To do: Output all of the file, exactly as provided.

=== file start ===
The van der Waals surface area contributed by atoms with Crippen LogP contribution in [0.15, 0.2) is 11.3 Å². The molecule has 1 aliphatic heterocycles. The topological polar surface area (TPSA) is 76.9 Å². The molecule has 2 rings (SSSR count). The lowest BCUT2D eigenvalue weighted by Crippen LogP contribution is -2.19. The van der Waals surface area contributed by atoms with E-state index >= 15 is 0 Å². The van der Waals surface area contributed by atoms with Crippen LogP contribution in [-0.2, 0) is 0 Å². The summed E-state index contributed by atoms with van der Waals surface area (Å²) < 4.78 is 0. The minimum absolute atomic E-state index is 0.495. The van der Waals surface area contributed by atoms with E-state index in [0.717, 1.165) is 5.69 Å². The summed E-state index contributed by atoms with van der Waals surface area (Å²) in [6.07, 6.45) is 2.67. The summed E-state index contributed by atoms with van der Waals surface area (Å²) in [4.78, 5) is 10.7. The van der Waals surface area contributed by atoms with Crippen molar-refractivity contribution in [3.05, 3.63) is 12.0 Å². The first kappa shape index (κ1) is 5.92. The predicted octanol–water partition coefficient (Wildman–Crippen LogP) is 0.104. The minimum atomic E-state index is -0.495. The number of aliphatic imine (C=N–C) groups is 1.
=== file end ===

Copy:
The van der Waals surface area contributed by atoms with Crippen LogP contribution in [0.15, 0.2) is 11.3 Å². The molecule has 1 aliphatic heterocycles. The topological polar surface area (TPSA) is 76.9 Å². The molecule has 2 rings (SSSR count). The lowest BCUT2D eigenvalue weighted by Crippen LogP contribution is -2.19. The van der Waals surface area contributed by atoms with E-state index >= 15 is 0 Å². The van der Waals surface area contributed by atoms with Crippen LogP contribution in [-0.2, 0) is 0 Å². The summed E-state index contributed by atoms with van der Waals surface area (Å²) < 4.78 is 0. The minimum absolute atomic E-state index is 0.495. The van der Waals surface area contributed by atoms with E-state index in [0.717, 1.165) is 5.69 Å². The summed E-state index contributed by atoms with van der Waals surface area (Å²) in [6.07, 6.45) is 2.67. The summed E-state index contributed by atoms with van der Waals surface area (Å²) in [4.78, 5) is 10.7. The van der Waals surface area contributed by atoms with Crippen molar-refractivity contribution in [3.05, 3.63) is 12.0 Å². The first kappa shape index (κ1) is 5.92. The predicted octanol–water partition coefficient (Wildman–Crippen LogP) is 0.104. The minimum atomic E-state index is -0.495. The number of aliphatic imine (C=N–C) groups is 1.